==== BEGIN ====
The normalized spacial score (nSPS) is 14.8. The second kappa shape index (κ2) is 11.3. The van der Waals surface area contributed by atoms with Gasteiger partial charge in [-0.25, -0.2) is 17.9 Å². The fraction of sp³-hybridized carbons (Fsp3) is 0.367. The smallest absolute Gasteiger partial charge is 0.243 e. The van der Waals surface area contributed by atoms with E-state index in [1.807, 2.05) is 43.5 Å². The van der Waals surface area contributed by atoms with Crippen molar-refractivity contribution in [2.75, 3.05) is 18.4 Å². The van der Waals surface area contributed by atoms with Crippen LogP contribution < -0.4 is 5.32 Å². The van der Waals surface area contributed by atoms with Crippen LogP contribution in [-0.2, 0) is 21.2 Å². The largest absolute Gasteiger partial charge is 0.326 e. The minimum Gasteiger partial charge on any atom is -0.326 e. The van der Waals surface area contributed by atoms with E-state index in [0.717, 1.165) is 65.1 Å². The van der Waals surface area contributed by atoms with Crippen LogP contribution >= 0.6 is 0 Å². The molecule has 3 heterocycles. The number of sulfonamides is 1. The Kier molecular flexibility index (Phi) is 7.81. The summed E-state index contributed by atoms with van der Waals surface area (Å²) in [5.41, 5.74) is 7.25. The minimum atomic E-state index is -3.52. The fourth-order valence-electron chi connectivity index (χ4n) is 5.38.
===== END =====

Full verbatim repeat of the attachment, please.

The normalized spacial score (nSPS) is 14.8. The second kappa shape index (κ2) is 11.3. The van der Waals surface area contributed by atoms with Gasteiger partial charge in [-0.25, -0.2) is 17.9 Å². The fraction of sp³-hybridized carbons (Fsp3) is 0.367. The smallest absolute Gasteiger partial charge is 0.243 e. The van der Waals surface area contributed by atoms with E-state index in [1.807, 2.05) is 43.5 Å². The van der Waals surface area contributed by atoms with Crippen molar-refractivity contribution in [2.75, 3.05) is 18.4 Å². The van der Waals surface area contributed by atoms with Crippen LogP contribution < -0.4 is 5.32 Å². The van der Waals surface area contributed by atoms with Crippen LogP contribution in [-0.2, 0) is 21.2 Å². The largest absolute Gasteiger partial charge is 0.326 e. The minimum Gasteiger partial charge on any atom is -0.326 e. The van der Waals surface area contributed by atoms with E-state index in [0.717, 1.165) is 65.1 Å². The van der Waals surface area contributed by atoms with Crippen LogP contribution >= 0.6 is 0 Å². The molecule has 3 heterocycles. The number of sulfonamides is 1. The Kier molecular flexibility index (Phi) is 7.81. The summed E-state index contributed by atoms with van der Waals surface area (Å²) in [5.41, 5.74) is 7.25. The minimum atomic E-state index is -3.52. The fourth-order valence-electron chi connectivity index (χ4n) is 5.38.